The Practitioner Proposes a Treatment Change and the Patient Declines: What to do next?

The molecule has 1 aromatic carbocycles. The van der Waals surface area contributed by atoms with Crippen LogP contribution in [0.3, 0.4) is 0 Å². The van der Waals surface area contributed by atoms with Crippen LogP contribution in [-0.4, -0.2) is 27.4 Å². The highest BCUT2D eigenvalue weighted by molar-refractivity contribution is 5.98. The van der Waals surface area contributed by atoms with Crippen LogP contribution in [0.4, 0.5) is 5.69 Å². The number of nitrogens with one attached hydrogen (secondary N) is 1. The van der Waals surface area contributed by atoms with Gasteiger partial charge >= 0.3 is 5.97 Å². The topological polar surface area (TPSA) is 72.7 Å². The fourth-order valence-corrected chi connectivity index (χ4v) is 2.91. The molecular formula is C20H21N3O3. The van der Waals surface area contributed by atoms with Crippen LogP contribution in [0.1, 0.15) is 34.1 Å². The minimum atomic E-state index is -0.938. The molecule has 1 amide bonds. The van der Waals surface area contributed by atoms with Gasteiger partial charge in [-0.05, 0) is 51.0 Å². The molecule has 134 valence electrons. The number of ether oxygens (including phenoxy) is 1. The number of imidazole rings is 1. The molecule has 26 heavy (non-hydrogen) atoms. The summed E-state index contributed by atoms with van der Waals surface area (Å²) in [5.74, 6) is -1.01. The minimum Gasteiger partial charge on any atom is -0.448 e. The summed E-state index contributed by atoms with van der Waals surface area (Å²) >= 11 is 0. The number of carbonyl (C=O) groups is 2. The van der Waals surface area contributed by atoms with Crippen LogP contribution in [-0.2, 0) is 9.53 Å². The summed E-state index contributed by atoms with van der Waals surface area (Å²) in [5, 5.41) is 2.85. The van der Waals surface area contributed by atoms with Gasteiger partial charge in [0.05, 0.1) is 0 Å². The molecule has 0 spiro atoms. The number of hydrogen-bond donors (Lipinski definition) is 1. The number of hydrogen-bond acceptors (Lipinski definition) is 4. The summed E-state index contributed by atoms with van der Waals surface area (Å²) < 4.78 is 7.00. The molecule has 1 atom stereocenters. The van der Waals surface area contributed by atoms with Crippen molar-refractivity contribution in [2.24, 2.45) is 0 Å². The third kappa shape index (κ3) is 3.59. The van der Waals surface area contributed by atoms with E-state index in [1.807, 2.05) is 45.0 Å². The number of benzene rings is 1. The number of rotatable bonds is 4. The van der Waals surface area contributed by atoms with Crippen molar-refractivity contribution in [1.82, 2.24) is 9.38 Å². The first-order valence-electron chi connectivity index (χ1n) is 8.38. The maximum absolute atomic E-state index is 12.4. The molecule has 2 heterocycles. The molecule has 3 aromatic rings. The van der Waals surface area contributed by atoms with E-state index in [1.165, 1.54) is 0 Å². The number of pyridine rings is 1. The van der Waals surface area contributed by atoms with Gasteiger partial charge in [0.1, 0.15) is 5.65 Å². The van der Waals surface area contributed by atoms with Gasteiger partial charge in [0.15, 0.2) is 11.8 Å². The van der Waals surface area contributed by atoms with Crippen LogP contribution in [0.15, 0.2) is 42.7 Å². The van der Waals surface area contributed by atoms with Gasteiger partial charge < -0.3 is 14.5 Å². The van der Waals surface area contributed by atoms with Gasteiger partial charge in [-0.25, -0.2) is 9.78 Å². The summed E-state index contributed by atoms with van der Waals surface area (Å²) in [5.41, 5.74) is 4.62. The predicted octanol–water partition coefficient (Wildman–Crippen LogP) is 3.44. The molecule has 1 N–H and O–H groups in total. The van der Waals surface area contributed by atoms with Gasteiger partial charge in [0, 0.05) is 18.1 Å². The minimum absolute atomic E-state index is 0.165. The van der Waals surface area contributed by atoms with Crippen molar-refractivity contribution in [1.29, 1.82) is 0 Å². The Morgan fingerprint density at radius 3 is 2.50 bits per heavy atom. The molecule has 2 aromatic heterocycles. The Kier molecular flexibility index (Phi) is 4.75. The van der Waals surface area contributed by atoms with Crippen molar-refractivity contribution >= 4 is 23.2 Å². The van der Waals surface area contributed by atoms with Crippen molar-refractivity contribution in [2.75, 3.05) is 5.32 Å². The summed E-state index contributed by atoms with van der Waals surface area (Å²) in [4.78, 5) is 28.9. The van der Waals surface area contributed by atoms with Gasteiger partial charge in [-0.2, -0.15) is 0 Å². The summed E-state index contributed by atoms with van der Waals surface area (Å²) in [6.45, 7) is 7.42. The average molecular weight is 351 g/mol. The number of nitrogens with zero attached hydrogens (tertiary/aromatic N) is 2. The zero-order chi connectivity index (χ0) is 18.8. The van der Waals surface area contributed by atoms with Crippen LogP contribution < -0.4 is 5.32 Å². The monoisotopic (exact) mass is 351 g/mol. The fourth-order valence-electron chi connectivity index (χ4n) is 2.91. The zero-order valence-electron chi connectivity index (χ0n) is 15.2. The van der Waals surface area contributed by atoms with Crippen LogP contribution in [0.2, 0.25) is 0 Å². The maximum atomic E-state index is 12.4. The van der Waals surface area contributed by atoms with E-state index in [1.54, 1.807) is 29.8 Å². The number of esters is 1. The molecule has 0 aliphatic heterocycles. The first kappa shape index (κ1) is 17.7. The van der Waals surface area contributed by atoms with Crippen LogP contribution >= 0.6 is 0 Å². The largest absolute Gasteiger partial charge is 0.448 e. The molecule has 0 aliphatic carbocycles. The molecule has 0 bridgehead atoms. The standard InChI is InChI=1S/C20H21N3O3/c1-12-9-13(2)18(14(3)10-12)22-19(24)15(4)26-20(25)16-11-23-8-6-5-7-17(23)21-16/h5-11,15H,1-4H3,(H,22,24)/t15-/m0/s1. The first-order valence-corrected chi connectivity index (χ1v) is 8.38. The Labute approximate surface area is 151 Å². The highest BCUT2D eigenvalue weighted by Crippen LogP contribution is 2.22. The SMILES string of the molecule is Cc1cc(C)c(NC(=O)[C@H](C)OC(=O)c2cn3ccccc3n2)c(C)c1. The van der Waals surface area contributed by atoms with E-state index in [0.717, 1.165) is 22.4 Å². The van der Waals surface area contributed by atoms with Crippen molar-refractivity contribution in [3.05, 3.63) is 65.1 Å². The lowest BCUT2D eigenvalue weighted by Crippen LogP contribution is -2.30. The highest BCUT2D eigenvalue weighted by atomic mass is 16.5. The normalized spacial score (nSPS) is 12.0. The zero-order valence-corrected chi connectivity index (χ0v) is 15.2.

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Objective:This study describes how pain practitioners can elicit the beliefs that are responsible for patients’ judgments against considering a treatment change and activate collaborative decision making.Methods:Beliefs of 139 chronic pain patients who are in treatment but continue to experience significant pain were reduced to 7 items about the significance of pain on the patient's life. The items were aggregated into 4 decision models that predict which patients are actually considering a change in their current treatment.Results:While only 34% of study participants were considering a treatment change overall, the percentage ranged from 20 to 70, depending on their ratings about current consequences of pain, emotional influence, and long-term impact. Generalized linear model analysis confirmed that a simple additive model of these 3 beliefs is the best predictor.Conclusion:Initial opposition to a treatment change is a conditional judgment and subject to change as specific beliefs become incompatible with patients’ current conditions. These beliefs can be elicited through dialog by asking 3 questions.

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